“Yeah, I suppose you’re right,” Jackie agreed. “I guess I hadn’t thought about it that way.”

*   *   *

Although the timing wasn’t quite right, there was nothing to keep them from getting on the road; it seemed better than sitting around and waiting for a couple hours. If they got into Decatur early, then they got there early; they could sit around and have a long breakfast or something if necessary.

As soon as they pulled the motor home out of Mike and Kirsten’s driveway, Mike and Jackie decided to make use of single bunks in the back to catch a little shut-eye. Kirsten moved up front to ride shotgun with Mark and keep him company while he drove the big rig on the first leg of the trip. That was fine with him; he was in the mood for some company, if for nothing more than keeping him awake on this unexpected journey. Besides, he thought, Kirsten usually was fun to talk with.

Before long they were out on the state road south of Spearfish Lake. While the motor home was big, it didn’t take Mark long to get used to it, even though he hadn’t often driven vehicles this size. At first he took it easy; there was no point in rushing, after all. His mind was churning with questions and potential problems, not only with the decision about Marlin.com, but about what would happen now with the two girls they’d just agreed to take in. After a few miles he realized he wasn’t being very courteous to Kirsten and figured a conversation would take his mind away from all the uncertainty this day had produced.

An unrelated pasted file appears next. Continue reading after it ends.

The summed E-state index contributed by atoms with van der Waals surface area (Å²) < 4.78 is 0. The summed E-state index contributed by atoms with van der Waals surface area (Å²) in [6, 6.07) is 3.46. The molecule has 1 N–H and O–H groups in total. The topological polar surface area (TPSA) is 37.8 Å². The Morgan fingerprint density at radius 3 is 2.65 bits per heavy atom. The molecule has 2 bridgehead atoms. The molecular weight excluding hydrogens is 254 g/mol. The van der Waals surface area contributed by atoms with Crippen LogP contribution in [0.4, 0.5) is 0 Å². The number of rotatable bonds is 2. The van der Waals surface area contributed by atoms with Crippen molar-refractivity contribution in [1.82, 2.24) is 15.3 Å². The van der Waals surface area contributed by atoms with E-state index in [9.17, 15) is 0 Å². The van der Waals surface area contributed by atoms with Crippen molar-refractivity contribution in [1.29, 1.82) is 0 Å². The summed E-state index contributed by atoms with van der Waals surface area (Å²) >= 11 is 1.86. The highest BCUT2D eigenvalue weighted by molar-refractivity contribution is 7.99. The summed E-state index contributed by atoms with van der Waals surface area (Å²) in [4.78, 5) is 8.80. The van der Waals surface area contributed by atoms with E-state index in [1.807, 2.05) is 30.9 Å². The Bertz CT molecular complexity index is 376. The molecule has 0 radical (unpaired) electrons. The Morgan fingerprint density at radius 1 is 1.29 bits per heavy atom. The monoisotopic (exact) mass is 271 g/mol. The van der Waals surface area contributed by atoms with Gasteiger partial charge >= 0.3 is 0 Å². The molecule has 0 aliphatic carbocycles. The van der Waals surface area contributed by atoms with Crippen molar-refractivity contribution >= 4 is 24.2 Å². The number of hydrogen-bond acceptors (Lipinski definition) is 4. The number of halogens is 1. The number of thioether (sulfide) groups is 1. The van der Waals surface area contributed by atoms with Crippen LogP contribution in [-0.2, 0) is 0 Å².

“I’m afraid I wasn’t paying much attention when you were talking about Susan’s latest big idea,” he admitted, after thinking a bit for something to talk about. “I had my mind on the offer to buy out my interest in Marlin.com all too much, and now on the impact the girls are going to have, and I need to think about something else.”

“Well, if it were anyone other than Susan I might not worry too much about it,” Kirsten replied, “but it is Susan, and I learned a long time ago that she’s not going to do anything like a normal Spearfish Lake kid.”

“Boy, that’s the truth,” Mark agreed. Susan was one of a kind, and he and Jackie had lived through some of the hassles at only a slight remove. Susan was a great kid, but she was an independent cuss with her own goals, fortunately with the talents and usually the maturity to back them up.

In her younger years, say before middle school, Susan had seemed more or less like a normal kid – with only one exception: she spoke German literally like a native, learned from her grandmother from babyhood. Since Kirsten had been busy working while Susan was quite small, Kirsten’s mother Birgit, a post-World War II German war bride, had taken over much of the child-care duties. Birgit soon discovered that even as a toddler Susan had an ear for languages, so the little girl grew up speaking both German and English fluently.